Tendonitis Could Limit Racehorse CareersBy Kentucky Equine Research Staff · January 17, 2010
Horses that have recovered from superficial digital flexor (SDF) tendonitis had more limited careers than control horses in a recent study.
Researchers found that horses treated for SDF tendonitis were as likely to race three times following treatment as control horses, but found a disparity when the parameter was expanded to five races post-treatment.
The study included 401 horses with a first occurrence of SDF tendonitis diagnosed by ultrasonography. The controls had no history of SDF injury or treatment, and were of the same age and sex, and trained at the same facility as the injured horses.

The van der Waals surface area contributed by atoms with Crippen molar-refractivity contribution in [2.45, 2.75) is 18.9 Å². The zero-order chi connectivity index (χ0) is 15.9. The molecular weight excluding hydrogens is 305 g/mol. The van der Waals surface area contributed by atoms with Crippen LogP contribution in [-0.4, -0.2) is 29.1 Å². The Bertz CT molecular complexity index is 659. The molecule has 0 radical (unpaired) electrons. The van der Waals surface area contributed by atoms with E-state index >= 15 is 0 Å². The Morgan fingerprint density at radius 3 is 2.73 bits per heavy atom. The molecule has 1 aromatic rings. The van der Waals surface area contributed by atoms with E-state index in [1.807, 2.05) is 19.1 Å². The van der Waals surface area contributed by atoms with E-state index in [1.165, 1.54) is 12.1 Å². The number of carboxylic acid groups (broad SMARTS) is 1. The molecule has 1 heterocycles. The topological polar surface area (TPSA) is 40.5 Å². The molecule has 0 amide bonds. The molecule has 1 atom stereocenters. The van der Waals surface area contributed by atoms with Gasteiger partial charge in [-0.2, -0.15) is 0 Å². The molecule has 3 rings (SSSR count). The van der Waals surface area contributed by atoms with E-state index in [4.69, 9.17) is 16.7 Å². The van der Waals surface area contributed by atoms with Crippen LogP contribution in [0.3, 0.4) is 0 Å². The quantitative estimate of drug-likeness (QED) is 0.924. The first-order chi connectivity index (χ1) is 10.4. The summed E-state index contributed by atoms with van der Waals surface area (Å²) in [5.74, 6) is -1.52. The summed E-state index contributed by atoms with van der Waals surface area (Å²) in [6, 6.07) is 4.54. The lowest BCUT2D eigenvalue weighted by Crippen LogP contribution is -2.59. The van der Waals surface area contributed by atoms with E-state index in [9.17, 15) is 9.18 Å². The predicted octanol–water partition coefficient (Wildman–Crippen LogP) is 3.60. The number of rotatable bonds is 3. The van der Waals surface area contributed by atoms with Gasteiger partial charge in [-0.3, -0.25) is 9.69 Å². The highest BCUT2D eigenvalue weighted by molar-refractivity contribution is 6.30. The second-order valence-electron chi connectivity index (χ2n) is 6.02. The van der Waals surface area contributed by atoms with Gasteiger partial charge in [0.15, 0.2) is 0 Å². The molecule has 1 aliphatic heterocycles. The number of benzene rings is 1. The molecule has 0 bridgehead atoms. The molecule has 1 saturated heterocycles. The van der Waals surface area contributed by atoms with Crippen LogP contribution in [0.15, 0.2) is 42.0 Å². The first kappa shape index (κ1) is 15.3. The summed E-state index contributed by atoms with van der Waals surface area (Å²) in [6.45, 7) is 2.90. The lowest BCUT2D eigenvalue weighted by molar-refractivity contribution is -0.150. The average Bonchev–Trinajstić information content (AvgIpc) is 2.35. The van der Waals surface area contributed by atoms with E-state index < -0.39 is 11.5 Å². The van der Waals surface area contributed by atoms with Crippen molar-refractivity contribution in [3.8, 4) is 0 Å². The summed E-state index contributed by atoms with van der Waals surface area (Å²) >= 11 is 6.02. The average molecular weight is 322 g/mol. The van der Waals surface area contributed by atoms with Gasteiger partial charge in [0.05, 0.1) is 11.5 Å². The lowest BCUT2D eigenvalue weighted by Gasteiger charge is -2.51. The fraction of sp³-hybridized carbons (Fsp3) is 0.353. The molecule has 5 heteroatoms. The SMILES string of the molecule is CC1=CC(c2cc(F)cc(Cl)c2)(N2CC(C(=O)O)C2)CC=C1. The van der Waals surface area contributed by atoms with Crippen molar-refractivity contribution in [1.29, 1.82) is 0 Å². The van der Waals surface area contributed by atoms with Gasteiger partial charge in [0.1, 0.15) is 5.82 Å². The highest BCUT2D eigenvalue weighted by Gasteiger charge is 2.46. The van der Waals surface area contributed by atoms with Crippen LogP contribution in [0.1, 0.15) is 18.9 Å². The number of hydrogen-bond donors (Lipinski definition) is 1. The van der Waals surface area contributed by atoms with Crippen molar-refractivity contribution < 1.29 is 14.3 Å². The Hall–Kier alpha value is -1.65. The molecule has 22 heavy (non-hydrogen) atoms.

Eighty percent of all horses returned to racing, of which 53% were reinjured within three years. There was no difference in the rate of return to racing or completion of three races, but control horses were more likely to complete five races after the treatment date.
Previous studies have characterized SDF injury leading to tendonitis as the most frequent soft tissue injury in racehorses.
The study, "An investigation of the relationship between race performance and superficial digital flexor tendonitis in the Thoroughbred racehorse," was published in the Equine Veterinary Journal.